Table Mannerisms

Penelope Dean

table (ta•ble)

a piece of furniture consisting of a smooth flat slab fixed on legs

Mirriam-Webster Dictionary

There is no more ubiquitous piece of furniture in architectural culture than the table. Practically, tables perform as objects of convenience. Conventionally, they serve to establish scale for the plan and represent the function of the space: coffee table, dining table, drafting table, occasional table, offering table, operating table, side table, work table. Historically, they have inspired integrated-tables (floors and walls that absorb tables), macro-tables (buildings that look like tables), and micro-architectures (tables that look like buildings).[1] Occasionally, they disappear as one thing, and reappear as something else.

I can think of eight tables in three recent projects that exceed themselves in this last way: Hideyuki Nakayama’s 004 House (2006), Junya Ishigami’s Tables for a Restaurant (2008), and Go Hasegawa’s Sakuradai House (2006). Each table exhibits the characteristics of neutrality and minimal form. Each exaggerates a flat rectangular surface, adding a degree of excess or redundancy. And each goes beyond mere utilization and materialization to assert a super-cultural surprise. All at once, each becomes a thing that seems to name the table, just as it names something else.[2]

To write about such tables from the west is no easy task. From here, criticism usually entails stripping away noise to uncover the significance of something. However, these Japanese projects are already so succinct, so flatly present, that there is little left to subtract. As Roland Barthes writes in Empire of Signs, “there is nothing there to read.”[3] The labor of criticism here, then, is to add: to expound on how and why something does what it does. What follows is an attempt to elaborate an answer to a straightforward question: what is that other thing, that super thing, these tables do?

Long table in Hideyuki Nakayama’s 004 House in Matsumoto, Nagano, Japan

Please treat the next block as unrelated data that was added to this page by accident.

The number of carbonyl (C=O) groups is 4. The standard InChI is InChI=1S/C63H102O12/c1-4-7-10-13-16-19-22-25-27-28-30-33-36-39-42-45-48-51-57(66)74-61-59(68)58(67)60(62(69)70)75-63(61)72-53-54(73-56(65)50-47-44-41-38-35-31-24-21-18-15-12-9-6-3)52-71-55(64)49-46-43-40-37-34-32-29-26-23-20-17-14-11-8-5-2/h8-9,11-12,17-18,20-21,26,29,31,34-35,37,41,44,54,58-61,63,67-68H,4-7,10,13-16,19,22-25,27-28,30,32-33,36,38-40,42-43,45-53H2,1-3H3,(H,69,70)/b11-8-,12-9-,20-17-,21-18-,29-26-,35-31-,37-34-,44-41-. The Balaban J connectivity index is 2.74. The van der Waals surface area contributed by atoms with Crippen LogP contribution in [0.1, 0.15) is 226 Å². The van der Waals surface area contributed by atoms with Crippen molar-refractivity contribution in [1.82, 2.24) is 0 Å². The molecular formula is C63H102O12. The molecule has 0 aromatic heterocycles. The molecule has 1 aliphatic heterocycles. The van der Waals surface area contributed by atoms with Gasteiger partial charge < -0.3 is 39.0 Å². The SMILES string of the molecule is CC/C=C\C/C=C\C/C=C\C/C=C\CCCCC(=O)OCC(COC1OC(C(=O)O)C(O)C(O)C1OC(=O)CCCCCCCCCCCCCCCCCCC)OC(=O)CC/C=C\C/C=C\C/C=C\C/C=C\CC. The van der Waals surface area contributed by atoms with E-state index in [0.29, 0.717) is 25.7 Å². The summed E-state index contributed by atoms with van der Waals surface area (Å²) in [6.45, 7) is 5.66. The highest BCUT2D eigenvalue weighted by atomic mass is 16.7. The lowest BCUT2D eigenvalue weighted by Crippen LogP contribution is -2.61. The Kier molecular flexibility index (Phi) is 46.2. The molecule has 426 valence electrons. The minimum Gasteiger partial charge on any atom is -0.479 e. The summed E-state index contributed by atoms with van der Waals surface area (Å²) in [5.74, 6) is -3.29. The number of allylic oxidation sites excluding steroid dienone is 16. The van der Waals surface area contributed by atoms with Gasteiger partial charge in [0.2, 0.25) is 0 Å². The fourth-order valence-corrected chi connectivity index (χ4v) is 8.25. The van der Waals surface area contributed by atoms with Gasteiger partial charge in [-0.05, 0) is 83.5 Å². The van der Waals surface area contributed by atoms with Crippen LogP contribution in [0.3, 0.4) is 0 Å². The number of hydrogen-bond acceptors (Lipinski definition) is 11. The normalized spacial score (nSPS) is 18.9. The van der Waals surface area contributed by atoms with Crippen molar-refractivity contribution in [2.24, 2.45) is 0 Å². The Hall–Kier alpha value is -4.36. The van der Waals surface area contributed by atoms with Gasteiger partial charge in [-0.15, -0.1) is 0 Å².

Axonometric section of the table in Hideyuki Nakayama’s 004 House in Matsumoto, Nagano, Japan
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Illustrations by Santiago Bogani

[1] For a historical overview of table types see Marc Dubois’s excellent essay, “La dimensione del tavolo = The table Dimension,” in Lotus International, vol. 98 (1998): 112–138
[2] Here I draw on Bill Brown’s “thing theory.” See Bill Brown, “Thing Theory,” Critical Inquiry, Vol. 28, No. 1, Things (Autumn, 2001): 5
[3] Roland Barthes, Empire of Signs, Richard Howard, trans. (New York: Farrar, Strauss and Giroux, Inc., 1982): 62
[4] In this way the, tables resonate with Jean Nouvel’s Less (1994), Philippe Alldeys Table P010 (1994), and Maarten Van Severen, Long Table (1988).
[5] See drawings in “Hideyuki Nakayama: 2004 Matsumoto, Nagano, Japan,” GA Houses, vol. 93 (2006): 141
[6] Junya Ishigami, Small Images (Tokyo: LIXIL Publishing, 2008): 7, 10
[7] Here I borrow from David E. Cooper’s lucid analyses of Japanese “aesthetics of the indistinct” in "Cloud, Mist, Shadow, Shakuhachi: The Aesthetics of the Indistinct,” New Essays in Japanese Aesthetics, ed. Minh Nguyen (Lanham, MD: Lexington Books, 2017): 17–31
[8] ibid, 18
[9] See, for example, Go Hasagawa, “Go Hasagawa,” The Japan Architect, vol. 70 (2008): 40 and 51, and Go Hasagawa: El Croquis, no. 191 (2017): 46
[10] Judd was writing about a chair: “The art of a chair is not its resemblance to art, but is partly its reasonableness, usefulness, and scale as a chair.” See Donald Judd, “It’s Hard to Find a Good Lamp,” (1993).
[11] Go Hasagawa, “Go Hasagawa,” The Japan Architect, vol. 70 (2008): 51
[12] Go Hasagawa: El Croquis, no. 191 (2017): 46
[13] See Go Hasagawa conversation in Cathelijne Nuijsink, How to Make a Japanese House (Rotterdam: NAi Publishers, 2012): 226
[14] Robert Venturi, Complexity and Contradiction (New York: The Museum of Modern Art, 1977): 20